Guidelines for a healthy pregnancy

Concern about drug use during pregnancy has greatly increased in recent years as we have become more aware, that many drugs affect not only the mother who takes them, but also her unborn child.

The effect a drug has on a fetus depends upon many factors, including the nature of the drug, the amount taken by the mother, the stage of the pregnancy at which it is taken, and the duration of use. The baby is in the greatest danger during the first three months (referred to as the first trimester) when your babies’ major organs are developing. Some drugs, however, can harm the foetus even when taken much later in pregnancy.


The ability of cannabis preparations (i.e. marijuana, hashish, hashish oil, and tetrahydrocannbinol or THC) to cause birth defects has been studied in many animal species, but information about the effects in human pregnancy is, as yet, scanty.

In animals, THC (the main ingredient in cannabis which produces the effects on mood and perception) crosses the placenta and enters the foetal circulation. Although very high doses must be given to produce visible abnormalities, lower doses can produce subtle changes in the behaviour and development of an animal offspring. Also, cannabis smoke – which besides THC contains, among other things, carbon monoxide has been shown to increase the risk of death in the animal fetus and newborn.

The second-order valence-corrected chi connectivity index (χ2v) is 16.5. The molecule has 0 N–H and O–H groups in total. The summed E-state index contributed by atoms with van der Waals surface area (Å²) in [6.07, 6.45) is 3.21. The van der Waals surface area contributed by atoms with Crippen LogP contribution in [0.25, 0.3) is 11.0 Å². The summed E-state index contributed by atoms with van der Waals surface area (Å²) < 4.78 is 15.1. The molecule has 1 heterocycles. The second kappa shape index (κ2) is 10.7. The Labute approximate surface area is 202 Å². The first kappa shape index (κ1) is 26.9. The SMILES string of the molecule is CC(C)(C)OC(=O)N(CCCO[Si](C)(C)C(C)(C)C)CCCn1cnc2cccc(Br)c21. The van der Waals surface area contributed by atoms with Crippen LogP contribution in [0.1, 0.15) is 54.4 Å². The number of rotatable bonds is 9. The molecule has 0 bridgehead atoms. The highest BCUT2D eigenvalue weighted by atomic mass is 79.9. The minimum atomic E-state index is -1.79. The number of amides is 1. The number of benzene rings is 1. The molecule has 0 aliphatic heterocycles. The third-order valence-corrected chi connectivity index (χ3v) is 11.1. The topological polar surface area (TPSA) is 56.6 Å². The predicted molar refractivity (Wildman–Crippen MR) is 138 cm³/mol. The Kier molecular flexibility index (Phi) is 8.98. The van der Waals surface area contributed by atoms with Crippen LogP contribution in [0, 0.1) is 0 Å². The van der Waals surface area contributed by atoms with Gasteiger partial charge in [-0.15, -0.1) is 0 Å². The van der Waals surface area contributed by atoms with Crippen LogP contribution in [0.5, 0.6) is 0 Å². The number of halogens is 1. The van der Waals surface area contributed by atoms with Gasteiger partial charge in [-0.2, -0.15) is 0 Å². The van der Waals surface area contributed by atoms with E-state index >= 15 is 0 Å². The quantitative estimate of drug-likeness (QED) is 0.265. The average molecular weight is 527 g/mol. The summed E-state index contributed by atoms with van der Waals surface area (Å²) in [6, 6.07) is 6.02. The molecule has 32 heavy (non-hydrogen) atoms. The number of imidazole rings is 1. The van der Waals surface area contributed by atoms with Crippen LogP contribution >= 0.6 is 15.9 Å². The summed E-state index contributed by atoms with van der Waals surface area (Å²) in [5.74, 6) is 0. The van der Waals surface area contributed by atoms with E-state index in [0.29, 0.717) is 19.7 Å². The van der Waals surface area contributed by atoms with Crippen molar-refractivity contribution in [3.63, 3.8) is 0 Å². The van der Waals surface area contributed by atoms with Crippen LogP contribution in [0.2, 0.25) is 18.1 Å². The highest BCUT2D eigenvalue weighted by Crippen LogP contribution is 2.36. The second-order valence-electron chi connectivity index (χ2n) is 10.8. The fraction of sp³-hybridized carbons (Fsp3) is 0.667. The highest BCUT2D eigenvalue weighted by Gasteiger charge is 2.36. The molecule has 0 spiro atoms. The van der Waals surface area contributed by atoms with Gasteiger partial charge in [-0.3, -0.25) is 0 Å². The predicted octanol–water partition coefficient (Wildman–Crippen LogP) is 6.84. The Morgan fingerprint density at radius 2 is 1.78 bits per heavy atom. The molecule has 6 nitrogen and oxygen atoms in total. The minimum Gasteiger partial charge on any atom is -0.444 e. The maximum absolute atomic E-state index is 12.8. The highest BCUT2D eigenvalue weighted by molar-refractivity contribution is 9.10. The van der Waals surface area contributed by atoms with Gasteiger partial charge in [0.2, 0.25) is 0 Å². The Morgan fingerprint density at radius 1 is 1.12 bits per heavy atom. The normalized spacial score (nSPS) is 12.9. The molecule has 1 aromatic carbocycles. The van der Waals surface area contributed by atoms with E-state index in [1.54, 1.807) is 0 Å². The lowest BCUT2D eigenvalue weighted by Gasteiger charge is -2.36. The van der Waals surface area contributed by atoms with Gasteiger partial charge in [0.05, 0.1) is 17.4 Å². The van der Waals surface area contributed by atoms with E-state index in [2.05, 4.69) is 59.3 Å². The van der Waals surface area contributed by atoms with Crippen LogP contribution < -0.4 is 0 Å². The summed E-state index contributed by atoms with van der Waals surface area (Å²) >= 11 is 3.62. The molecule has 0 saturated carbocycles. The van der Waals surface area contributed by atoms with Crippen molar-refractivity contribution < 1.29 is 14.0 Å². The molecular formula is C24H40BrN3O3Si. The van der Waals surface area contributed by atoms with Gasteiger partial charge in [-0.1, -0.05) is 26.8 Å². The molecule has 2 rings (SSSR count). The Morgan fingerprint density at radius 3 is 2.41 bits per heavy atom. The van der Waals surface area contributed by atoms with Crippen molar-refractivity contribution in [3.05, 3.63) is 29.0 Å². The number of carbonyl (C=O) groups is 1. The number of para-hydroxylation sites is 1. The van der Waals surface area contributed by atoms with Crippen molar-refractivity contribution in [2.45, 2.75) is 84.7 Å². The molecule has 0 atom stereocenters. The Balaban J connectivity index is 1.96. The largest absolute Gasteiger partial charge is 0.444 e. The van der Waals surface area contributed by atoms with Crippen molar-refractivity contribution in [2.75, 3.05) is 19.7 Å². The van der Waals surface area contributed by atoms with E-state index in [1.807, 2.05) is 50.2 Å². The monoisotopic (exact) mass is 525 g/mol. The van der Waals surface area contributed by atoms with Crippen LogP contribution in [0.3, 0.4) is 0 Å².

The drug caffeine is present in foods and beverages, including chocolate bars, colas, coffee, and tea as well as in several drug preparations.

Recently, concern has increased that caffeine taken in large quantities by pregnant women may harm the fetus. Therefore, most physicians agree that caffeine intake should be decreased during pregnancy; if you can’t cut down on your coffee or tea intake, make sure you are drinking decaffeinated.


Babies of tobacco smokers weigh less at birth and weight differences appear to be directly related to the number of cigarettes per day that the woman smokes. Also, the more the woman smokes, the greater the risk of miscarriage, premature delivery, and stillbirth. Mothers who smoke also have a significantly higher risk of infant death syndrome (Cot Death) than non-smoking mothers.


Only in recent years have adverse effects of alcohol on the fetus been widely recognized. It is now generally felt that even two drinks a day can have an undesirable effect, and the risk of alcohol related problems increases remarkably at higher consumption levels. Alcohol appears to be associated with risk throughout pregnancy , it is, therefore, wise for an expectant Mothers to avoid alcohol intake.


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